THE HORSE POINTS FOR JUDGES EXPERT ADVICE. [Newspaper Article] — Gippsland Mercury — 23 January 1914
TH1 UORSi POINTS FOR JUDGES EXPERT ADVICE. At the Kybybolite Branch of the South Australian Agriculture Bureau Mr W. J. Colebatch, B.Sc., Agric,. M.R.C.V.S. (Superintendent of Agricul ture in the South-East), gave a prac tical demonstration on the points of a horse. Most farmers, he said, possess a fair knowledge of the general charac teristics to be looked for in a horse of good quality,but few would care to un dertake the responsibilities of show-ring judging, or to officiate in any capacity in which their knowledge of the points of a l.orse would be brought under the searchlight of public criticism. This may be due to natural reluctance to publicity or to a want of confidence. which may be attributed in some cases to a want of method or system ini the process of judging. No matter what the circumstances may be--whether the examination be made in the show ring or sale yard, the aim should be to adopt some definite and thorough system of working. Once adopted, the method should, as...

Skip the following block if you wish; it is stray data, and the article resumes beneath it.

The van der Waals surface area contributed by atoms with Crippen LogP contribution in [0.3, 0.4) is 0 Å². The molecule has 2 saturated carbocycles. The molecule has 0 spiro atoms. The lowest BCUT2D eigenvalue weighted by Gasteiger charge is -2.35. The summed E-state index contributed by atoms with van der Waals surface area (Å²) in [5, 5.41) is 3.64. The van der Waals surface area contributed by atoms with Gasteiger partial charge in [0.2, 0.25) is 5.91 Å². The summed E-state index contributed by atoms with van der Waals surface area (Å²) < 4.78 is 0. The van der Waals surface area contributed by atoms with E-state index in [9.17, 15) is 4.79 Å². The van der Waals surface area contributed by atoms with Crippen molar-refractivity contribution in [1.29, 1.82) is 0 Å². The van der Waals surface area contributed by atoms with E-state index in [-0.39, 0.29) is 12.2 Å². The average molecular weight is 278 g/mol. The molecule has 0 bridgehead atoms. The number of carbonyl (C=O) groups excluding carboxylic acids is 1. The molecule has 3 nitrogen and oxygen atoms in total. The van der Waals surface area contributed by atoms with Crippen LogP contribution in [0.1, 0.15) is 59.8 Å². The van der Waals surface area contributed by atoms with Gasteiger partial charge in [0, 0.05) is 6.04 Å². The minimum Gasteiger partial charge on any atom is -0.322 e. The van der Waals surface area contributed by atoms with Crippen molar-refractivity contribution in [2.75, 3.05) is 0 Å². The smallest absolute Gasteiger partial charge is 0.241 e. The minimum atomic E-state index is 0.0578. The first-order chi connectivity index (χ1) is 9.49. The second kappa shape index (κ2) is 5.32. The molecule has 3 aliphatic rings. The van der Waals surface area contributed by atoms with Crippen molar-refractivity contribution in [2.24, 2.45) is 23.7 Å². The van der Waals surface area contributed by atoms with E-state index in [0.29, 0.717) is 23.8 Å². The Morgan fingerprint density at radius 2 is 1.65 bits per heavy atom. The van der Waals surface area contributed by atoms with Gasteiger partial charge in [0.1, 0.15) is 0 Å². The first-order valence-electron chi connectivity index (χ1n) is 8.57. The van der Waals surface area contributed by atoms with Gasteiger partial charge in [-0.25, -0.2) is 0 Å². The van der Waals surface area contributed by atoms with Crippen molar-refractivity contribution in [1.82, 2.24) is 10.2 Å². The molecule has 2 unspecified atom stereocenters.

THE AWAKENING OF FOGGY By Vincent Ems. [Newspaper Article] — Gippsland Mercury — 23 January 1914